What did my sister and her significant other order? None other than the Korean-Chinese noodle dish, the dish eaten on Black Day, JA JANG MYEON! Noodles with black bean sauce and bits of "fork" (pork). This one came topped off with a fried egg and wasn't too bad.


Hey, every meal in Korea had side dishes. Where the heck are ours?! We see the table beside us get their sides but we did not get ours. So instead of pressing this button below (which you are all familiar with) which sends out a ringing bell tone, I call out a more appropriate "cho-gee-yo!" and wave my hand. haha, I am sure they got a kick out of that.


She arrives and I say that we did not get side dishes. So she leaves and comes back with literally empty side dishes! Then she clued in and quickly ran back with our sides. Her excuse for forgetting them in the first place was because I was "so handsome"...haha...I should try that line sometime.


Check out this video of the restaurant...I should've ordered the "hway-dop-bab" like the table ahead of us--darn it!

Monday, 26 November 2007

Monday Madness: Reader Emails Answered

I had a reader ask me some questions on finding a job in Korea. If you haven't read my post on finding a job teaching in Korea already, click here. Hope these questions help those who are looking for jobs in Korea!! Hope my tips help you out, "J"!

Did you typically work a 35 hour week? Any overtime? Is the
overtime optional?
- We had a 30 hour work week, consisting of 6 teaching hours a day. However at my school we had to show up two hours before for prep time, which was unpaid. OT was optional the first time around, but the second time we had to work it (8:45am-8pm) because registration was high.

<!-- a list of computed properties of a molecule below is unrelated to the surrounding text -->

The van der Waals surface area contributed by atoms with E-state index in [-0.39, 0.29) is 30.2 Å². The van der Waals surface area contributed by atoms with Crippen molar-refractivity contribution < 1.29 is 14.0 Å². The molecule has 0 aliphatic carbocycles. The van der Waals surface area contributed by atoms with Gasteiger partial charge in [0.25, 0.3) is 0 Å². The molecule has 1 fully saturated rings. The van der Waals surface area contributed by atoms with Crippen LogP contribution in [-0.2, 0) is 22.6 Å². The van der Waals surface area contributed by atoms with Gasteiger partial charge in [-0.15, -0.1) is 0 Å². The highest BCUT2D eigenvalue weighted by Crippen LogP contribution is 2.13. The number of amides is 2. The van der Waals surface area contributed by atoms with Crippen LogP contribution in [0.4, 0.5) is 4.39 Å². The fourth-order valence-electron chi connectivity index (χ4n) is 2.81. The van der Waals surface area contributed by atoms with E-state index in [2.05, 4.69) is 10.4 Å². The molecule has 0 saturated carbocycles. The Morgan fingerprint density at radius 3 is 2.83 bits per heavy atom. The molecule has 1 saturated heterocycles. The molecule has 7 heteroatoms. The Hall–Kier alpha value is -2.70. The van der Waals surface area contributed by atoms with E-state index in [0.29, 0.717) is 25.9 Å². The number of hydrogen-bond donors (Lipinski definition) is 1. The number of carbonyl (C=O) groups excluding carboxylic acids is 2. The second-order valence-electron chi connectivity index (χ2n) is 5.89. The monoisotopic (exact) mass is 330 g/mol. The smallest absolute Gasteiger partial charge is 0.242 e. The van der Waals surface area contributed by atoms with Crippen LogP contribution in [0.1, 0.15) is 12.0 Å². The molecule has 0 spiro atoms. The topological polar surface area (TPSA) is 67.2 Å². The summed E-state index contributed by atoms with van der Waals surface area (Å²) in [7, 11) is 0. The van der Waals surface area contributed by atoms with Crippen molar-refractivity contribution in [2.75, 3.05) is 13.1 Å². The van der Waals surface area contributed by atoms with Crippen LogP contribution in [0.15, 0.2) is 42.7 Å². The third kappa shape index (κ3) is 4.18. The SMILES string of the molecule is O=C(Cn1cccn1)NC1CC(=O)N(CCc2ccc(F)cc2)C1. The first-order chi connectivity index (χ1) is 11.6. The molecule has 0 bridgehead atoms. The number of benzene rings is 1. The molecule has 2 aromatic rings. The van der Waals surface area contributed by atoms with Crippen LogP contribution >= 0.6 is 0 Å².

How long did your application process take from submission to
placement to arrival?
- It was really quick, we applied in May 2006 and we had everything ready by the time we left at the end of July!

Did you keep your work hours to Mondays-Fridays?
- Monday to Friday

What age group did you teach?
- Ages 9-17...no kindergarten. Most classes lasted a month, and the next month would be the same kids.

I am a "gyopo" - does this decrease my chances of securing
employment as an ESL teacher? I was born and raised in the States and
I can barely speak a lick of Korean!
- At my branch they had lots of "gyopos" so that is not a big problem. I'm Chinese myself so people thought I was Korean. Some "gyopos" didn't speak Korean either!

Was your apartment within walking distance to your school?
- Yes, 10 minutes (7 minutes when it's freezing cold!).

What was your compensation package like? It sounds like different
rates apply to expats depending on experience and I do not have any
prior teaching experience. It would be helpful to know what living
expenses were like.
- a fully furnished officetel (bed, sheets, pillows, tv, dresser, drying rack, table, chairs, kitchen utensils, cups, bowls, mugs, glasses, pots, pans, fridge/freezer, AC...the full deal!) We paid about 150-300US/month in maintenance fees. It depends on the age of your building. We had 24/7 security so it was more expensive. We had paid Korean holidays. One month's severance pay at the end of our contract; sick day bonus of 400,000w.

How did you find your first job in Korea? There are ads everywhere
on the internet and I think it would be to my advantage to apply for a
position within a larger hakwon community, one with other native
english speakers.
- We found it though a Google search and some relevant ads we stumbled upon. I would suggest checking out Dave's ESL Cafe as a good place to start. There are lots of ad postings. Email them your application and then if you get far enough, ask for an email reference.

Were there any "hidden costs" or "fees" that you did not anticipate?
- Nope...we did have to pay to FedEx our documents (degree/transcripts) to Korea, that's about it.